Law & Sports
B678 is taught by K. Brown
This course will address a number of significant issues that arise in Sports Law. While we will touch on a few issues involving high school athletics, most of our discussions will focus on intercollegiate and professional sports. For intercollegiate athletics, we will discuss regulating Intercollegiate Athletics, including the history of the NCAA, the relationship of the student athlete and the University, eligibility of student athletes, and enforcement of NCAA rules. One of the most unusual aspects of collegiate sports is that the revenue generating sports of FBS football and Division I basketball, produce a tremendous amount of income for the NCAA and colleges and universities. For example, the NCAA funds its entire annual operations on less than half of the one billion dollars it receives for the television rights for the NCAA Basketball Tournament. Many of the educational institutions use the funds generated by basketball and football to pay for the operations of all of their other sports programs. Yet, compensation for the football and basketball players is severely limited by the NCAA requirement that they must be amateurs in order to be eligible to compete. No other area in American society involves a situation where those who generate the income are so limited in what they can be paid for their labor. As a result, much of the recent developments in collegiate sports involve the issue of compensating student athletes in the revenue generating sports, most of whom are black males. These developments include a number of antitrust lawsuits against the NCAA. We will devote a significant amount of time understanding the complexities of this issue, especially the impact of antitrust law on collegiate sports. We will also cover the significant impact of Title IX on gender discrimination in intercollegiate athletics. Title IX has changed American norms regarding participation of women in sports. This is also one area of law where the use of the middle level scrutiny test under the equal protection clause for gender discrimination, as opposed to strict scrutiny for race, makes a huge difference.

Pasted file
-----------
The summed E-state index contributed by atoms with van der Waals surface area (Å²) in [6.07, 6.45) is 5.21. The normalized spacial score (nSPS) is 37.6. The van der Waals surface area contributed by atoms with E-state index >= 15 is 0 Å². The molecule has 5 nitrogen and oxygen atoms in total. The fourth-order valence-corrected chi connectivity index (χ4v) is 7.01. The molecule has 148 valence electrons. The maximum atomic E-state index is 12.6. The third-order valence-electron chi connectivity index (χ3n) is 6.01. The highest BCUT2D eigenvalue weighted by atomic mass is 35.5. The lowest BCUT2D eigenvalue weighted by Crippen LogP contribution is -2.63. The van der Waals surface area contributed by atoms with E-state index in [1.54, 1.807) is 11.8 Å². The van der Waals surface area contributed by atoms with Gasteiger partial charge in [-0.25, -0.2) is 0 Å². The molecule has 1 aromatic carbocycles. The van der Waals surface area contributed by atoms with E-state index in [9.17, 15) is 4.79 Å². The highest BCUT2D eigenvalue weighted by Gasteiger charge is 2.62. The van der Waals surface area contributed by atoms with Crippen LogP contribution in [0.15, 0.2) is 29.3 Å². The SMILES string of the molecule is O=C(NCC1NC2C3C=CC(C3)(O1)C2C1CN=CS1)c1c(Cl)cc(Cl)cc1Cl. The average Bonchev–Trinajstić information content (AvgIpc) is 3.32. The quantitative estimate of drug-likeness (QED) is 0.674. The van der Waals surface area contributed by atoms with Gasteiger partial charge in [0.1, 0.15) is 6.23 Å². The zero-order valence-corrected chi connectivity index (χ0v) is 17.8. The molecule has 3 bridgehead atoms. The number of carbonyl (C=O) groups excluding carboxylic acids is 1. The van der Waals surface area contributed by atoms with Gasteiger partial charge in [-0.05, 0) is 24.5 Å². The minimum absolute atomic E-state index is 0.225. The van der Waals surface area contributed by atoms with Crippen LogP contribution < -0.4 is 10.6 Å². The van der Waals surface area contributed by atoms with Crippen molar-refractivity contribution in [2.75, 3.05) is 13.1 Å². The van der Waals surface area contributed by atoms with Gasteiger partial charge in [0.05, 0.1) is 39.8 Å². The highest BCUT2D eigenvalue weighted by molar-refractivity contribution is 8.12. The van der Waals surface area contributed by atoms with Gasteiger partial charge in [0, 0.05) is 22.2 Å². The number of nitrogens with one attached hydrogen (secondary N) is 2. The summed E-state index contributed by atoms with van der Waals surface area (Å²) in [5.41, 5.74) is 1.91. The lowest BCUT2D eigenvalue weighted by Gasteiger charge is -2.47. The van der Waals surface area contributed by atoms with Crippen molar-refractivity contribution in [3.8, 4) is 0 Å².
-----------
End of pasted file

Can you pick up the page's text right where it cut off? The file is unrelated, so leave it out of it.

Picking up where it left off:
We will cover a number of important issues relevant to the operation of professional sports, including the evolution of sports as a business and a profession, the internal league governance structure, and the commissioners authority. Before free agency in sports, which starts with the Curt Flood case in the early 1970s, there was little need for sports agents. But, free agency had a tremendous impact on professional sports and its institution typically involved very long and contentious work stoppages. Thus, we will discuss in detail labor law issues related to the development of free agency, the role of the sports agent, and the role of the players associations. Drug testing for both recreational drugs and performance enhancing drugs has been another contentious area in pro sports. We will talk about drug testing, including the aftermath of the steroid scandal in Major League Baseball. We will also focus on the Concussion Lawsuit that has dominated concern about the future of the NFL for years.